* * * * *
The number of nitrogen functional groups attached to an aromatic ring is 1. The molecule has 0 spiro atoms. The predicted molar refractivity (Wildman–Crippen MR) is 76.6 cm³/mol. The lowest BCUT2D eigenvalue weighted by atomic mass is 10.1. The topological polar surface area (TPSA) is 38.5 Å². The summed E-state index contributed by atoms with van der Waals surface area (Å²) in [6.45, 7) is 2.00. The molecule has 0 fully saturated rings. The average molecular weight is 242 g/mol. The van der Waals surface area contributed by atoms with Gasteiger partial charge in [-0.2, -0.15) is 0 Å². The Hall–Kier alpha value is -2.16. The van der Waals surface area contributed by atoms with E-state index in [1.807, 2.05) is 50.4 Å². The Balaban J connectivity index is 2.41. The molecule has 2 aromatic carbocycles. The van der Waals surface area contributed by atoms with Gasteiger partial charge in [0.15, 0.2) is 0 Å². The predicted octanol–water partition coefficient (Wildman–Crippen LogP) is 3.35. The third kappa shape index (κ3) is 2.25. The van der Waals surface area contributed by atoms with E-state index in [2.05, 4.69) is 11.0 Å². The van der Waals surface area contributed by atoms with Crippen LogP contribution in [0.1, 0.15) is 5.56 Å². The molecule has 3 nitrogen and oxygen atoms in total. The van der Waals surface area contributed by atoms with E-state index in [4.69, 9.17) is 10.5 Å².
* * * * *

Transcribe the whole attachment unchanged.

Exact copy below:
The number of nitrogen functional groups attached to an aromatic ring is 1. The molecule has 0 spiro atoms. The predicted molar refractivity (Wildman–Crippen MR) is 76.6 cm³/mol. The lowest BCUT2D eigenvalue weighted by atomic mass is 10.1. The topological polar surface area (TPSA) is 38.5 Å². The summed E-state index contributed by atoms with van der Waals surface area (Å²) in [6.45, 7) is 2.00. The molecule has 0 fully saturated rings. The average molecular weight is 242 g/mol. The van der Waals surface area contributed by atoms with Gasteiger partial charge in [-0.2, -0.15) is 0 Å². The Hall–Kier alpha value is -2.16. The van der Waals surface area contributed by atoms with E-state index in [1.807, 2.05) is 50.4 Å². The Balaban J connectivity index is 2.41. The molecule has 2 aromatic carbocycles. The van der Waals surface area contributed by atoms with Gasteiger partial charge in [0.15, 0.2) is 0 Å². The predicted octanol–water partition coefficient (Wildman–Crippen LogP) is 3.35. The third kappa shape index (κ3) is 2.25. The van der Waals surface area contributed by atoms with E-state index in [2.05, 4.69) is 11.0 Å². The van der Waals surface area contributed by atoms with Crippen LogP contribution in [0.1, 0.15) is 5.56 Å². The molecule has 3 nitrogen and oxygen atoms in total. The van der Waals surface area contributed by atoms with E-state index in [4.69, 9.17) is 10.5 Å².